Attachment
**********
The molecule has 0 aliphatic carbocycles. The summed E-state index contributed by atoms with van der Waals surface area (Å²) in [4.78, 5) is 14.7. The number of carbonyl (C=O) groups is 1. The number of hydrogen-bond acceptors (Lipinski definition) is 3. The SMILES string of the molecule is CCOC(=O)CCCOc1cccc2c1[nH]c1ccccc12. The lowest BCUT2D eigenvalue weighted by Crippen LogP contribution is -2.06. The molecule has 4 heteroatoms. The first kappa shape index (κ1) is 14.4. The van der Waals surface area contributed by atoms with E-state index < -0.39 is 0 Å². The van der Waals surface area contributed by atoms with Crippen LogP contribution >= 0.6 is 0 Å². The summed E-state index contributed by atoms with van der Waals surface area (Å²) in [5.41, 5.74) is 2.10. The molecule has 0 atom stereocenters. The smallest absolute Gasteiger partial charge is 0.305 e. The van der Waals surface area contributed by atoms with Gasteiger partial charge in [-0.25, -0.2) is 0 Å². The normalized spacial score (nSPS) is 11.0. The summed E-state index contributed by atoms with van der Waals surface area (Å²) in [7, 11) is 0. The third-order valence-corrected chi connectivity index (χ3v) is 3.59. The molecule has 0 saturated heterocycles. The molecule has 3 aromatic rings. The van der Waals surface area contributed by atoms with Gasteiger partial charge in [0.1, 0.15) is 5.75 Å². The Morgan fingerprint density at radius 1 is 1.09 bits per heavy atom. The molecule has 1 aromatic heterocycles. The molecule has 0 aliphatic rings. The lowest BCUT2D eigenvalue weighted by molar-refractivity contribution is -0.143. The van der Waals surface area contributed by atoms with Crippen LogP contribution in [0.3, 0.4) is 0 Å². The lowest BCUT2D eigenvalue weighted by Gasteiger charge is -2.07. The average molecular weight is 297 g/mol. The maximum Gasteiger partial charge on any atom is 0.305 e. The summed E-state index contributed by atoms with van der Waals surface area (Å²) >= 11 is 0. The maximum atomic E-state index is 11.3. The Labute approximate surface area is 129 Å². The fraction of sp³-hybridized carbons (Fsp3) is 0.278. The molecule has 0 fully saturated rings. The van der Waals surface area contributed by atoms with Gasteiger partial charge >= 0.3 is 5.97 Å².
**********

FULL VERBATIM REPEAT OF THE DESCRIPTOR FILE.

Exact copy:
The molecule has 0 aliphatic carbocycles. The summed E-state index contributed by atoms with van der Waals surface area (Å²) in [4.78, 5) is 14.7. The number of carbonyl (C=O) groups is 1. The number of hydrogen-bond acceptors (Lipinski definition) is 3. The SMILES string of the molecule is CCOC(=O)CCCOc1cccc2c1[nH]c1ccccc12. The lowest BCUT2D eigenvalue weighted by Crippen LogP contribution is -2.06. The molecule has 4 heteroatoms. The first kappa shape index (κ1) is 14.4. The van der Waals surface area contributed by atoms with E-state index < -0.39 is 0 Å². The van der Waals surface area contributed by atoms with Crippen LogP contribution >= 0.6 is 0 Å². The summed E-state index contributed by atoms with van der Waals surface area (Å²) in [5.41, 5.74) is 2.10. The molecule has 0 atom stereocenters. The smallest absolute Gasteiger partial charge is 0.305 e. The van der Waals surface area contributed by atoms with Gasteiger partial charge in [-0.25, -0.2) is 0 Å². The normalized spacial score (nSPS) is 11.0. The summed E-state index contributed by atoms with van der Waals surface area (Å²) in [7, 11) is 0. The third-order valence-corrected chi connectivity index (χ3v) is 3.59. The molecule has 0 saturated heterocycles. The molecule has 3 aromatic rings. The van der Waals surface area contributed by atoms with Gasteiger partial charge in [0.1, 0.15) is 5.75 Å². The Morgan fingerprint density at radius 1 is 1.09 bits per heavy atom. The molecule has 1 aromatic heterocycles. The molecule has 0 aliphatic rings. The lowest BCUT2D eigenvalue weighted by molar-refractivity contribution is -0.143. The van der Waals surface area contributed by atoms with Crippen LogP contribution in [0.3, 0.4) is 0 Å². The lowest BCUT2D eigenvalue weighted by Gasteiger charge is -2.07. The average molecular weight is 297 g/mol. The maximum Gasteiger partial charge on any atom is 0.305 e. The summed E-state index contributed by atoms with van der Waals surface area (Å²) >= 11 is 0. The maximum atomic E-state index is 11.3. The Labute approximate surface area is 129 Å². The fraction of sp³-hybridized carbons (Fsp3) is 0.278. The molecule has 0 fully saturated rings. The van der Waals surface area contributed by atoms with Gasteiger partial charge >= 0.3 is 5.97 Å².